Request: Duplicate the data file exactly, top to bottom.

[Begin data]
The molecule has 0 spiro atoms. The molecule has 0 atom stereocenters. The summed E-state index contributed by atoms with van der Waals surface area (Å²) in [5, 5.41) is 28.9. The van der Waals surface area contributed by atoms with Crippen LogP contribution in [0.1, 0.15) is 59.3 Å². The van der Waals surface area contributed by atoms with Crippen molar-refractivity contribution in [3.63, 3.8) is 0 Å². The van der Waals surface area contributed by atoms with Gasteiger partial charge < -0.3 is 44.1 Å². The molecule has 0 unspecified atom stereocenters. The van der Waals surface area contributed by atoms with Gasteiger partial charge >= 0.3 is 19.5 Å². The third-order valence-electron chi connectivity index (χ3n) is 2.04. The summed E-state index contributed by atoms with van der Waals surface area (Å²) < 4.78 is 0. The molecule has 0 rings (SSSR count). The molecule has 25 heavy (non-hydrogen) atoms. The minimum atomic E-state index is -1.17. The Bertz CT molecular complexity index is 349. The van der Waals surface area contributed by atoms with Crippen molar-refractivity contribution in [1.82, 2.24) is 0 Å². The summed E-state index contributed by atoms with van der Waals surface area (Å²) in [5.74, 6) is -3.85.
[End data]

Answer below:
The molecule has 0 spiro atoms. The molecule has 0 atom stereocenters. The summed E-state index contributed by atoms with van der Waals surface area (Å²) in [5, 5.41) is 28.9. The van der Waals surface area contributed by atoms with Crippen LogP contribution in [0.1, 0.15) is 59.3 Å². The van der Waals surface area contributed by atoms with Crippen molar-refractivity contribution in [3.63, 3.8) is 0 Å². The van der Waals surface area contributed by atoms with Gasteiger partial charge < -0.3 is 44.1 Å². The molecule has 0 unspecified atom stereocenters. The van der Waals surface area contributed by atoms with Gasteiger partial charge >= 0.3 is 19.5 Å². The third-order valence-electron chi connectivity index (χ3n) is 2.04. The summed E-state index contributed by atoms with van der Waals surface area (Å²) < 4.78 is 0. The molecule has 0 rings (SSSR count). The molecule has 25 heavy (non-hydrogen) atoms. The minimum atomic E-state index is -1.17. The Bertz CT molecular complexity index is 349. The van der Waals surface area contributed by atoms with Crippen molar-refractivity contribution in [1.82, 2.24) is 0 Å². The summed E-state index contributed by atoms with van der Waals surface area (Å²) in [5.74, 6) is -3.85.